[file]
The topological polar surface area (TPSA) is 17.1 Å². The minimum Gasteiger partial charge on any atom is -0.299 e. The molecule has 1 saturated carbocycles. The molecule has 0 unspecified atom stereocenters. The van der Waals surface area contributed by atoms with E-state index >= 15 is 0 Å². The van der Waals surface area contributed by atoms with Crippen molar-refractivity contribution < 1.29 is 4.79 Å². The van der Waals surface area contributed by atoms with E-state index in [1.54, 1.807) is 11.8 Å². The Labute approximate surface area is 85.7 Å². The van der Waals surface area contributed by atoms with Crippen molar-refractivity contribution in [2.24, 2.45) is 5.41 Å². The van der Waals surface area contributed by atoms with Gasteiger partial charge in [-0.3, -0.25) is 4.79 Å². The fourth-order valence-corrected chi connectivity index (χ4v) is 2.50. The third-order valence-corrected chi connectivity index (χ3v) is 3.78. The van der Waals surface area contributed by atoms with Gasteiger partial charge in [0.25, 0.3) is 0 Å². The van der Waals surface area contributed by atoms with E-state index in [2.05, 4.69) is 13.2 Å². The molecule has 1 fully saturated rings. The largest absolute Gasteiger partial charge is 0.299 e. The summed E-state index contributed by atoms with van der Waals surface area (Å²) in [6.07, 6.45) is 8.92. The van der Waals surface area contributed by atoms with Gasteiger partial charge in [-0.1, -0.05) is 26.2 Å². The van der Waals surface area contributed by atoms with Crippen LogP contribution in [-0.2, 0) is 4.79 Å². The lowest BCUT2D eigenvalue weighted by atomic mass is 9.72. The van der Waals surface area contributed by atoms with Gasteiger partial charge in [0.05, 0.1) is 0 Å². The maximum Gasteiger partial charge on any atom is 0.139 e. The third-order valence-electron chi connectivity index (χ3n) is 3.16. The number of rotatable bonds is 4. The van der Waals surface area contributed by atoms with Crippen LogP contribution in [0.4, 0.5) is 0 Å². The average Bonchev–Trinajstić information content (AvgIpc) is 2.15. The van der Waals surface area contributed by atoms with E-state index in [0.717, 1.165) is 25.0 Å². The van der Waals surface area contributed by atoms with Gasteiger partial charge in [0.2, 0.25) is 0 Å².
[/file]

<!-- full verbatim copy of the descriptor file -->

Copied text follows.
The topological polar surface area (TPSA) is 17.1 Å². The minimum Gasteiger partial charge on any atom is -0.299 e. The molecule has 1 saturated carbocycles. The molecule has 0 unspecified atom stereocenters. The van der Waals surface area contributed by atoms with E-state index >= 15 is 0 Å². The van der Waals surface area contributed by atoms with Crippen molar-refractivity contribution < 1.29 is 4.79 Å². The van der Waals surface area contributed by atoms with E-state index in [1.54, 1.807) is 11.8 Å². The Labute approximate surface area is 85.7 Å². The van der Waals surface area contributed by atoms with Crippen molar-refractivity contribution in [2.24, 2.45) is 5.41 Å². The van der Waals surface area contributed by atoms with Gasteiger partial charge in [-0.3, -0.25) is 4.79 Å². The fourth-order valence-corrected chi connectivity index (χ4v) is 2.50. The third-order valence-corrected chi connectivity index (χ3v) is 3.78. The van der Waals surface area contributed by atoms with Gasteiger partial charge in [0.25, 0.3) is 0 Å². The van der Waals surface area contributed by atoms with E-state index in [2.05, 4.69) is 13.2 Å². The molecule has 1 fully saturated rings. The largest absolute Gasteiger partial charge is 0.299 e. The summed E-state index contributed by atoms with van der Waals surface area (Å²) in [6.07, 6.45) is 8.92. The van der Waals surface area contributed by atoms with Gasteiger partial charge in [-0.1, -0.05) is 26.2 Å². The van der Waals surface area contributed by atoms with Crippen LogP contribution in [-0.2, 0) is 4.79 Å². The lowest BCUT2D eigenvalue weighted by atomic mass is 9.72. The van der Waals surface area contributed by atoms with Gasteiger partial charge in [0.05, 0.1) is 0 Å². The maximum Gasteiger partial charge on any atom is 0.139 e. The third-order valence-electron chi connectivity index (χ3n) is 3.16. The number of rotatable bonds is 4. The van der Waals surface area contributed by atoms with Crippen LogP contribution in [0.4, 0.5) is 0 Å². The average Bonchev–Trinajstić information content (AvgIpc) is 2.15. The van der Waals surface area contributed by atoms with E-state index in [0.717, 1.165) is 25.0 Å². The van der Waals surface area contributed by atoms with Gasteiger partial charge in [0.2, 0.25) is 0 Å².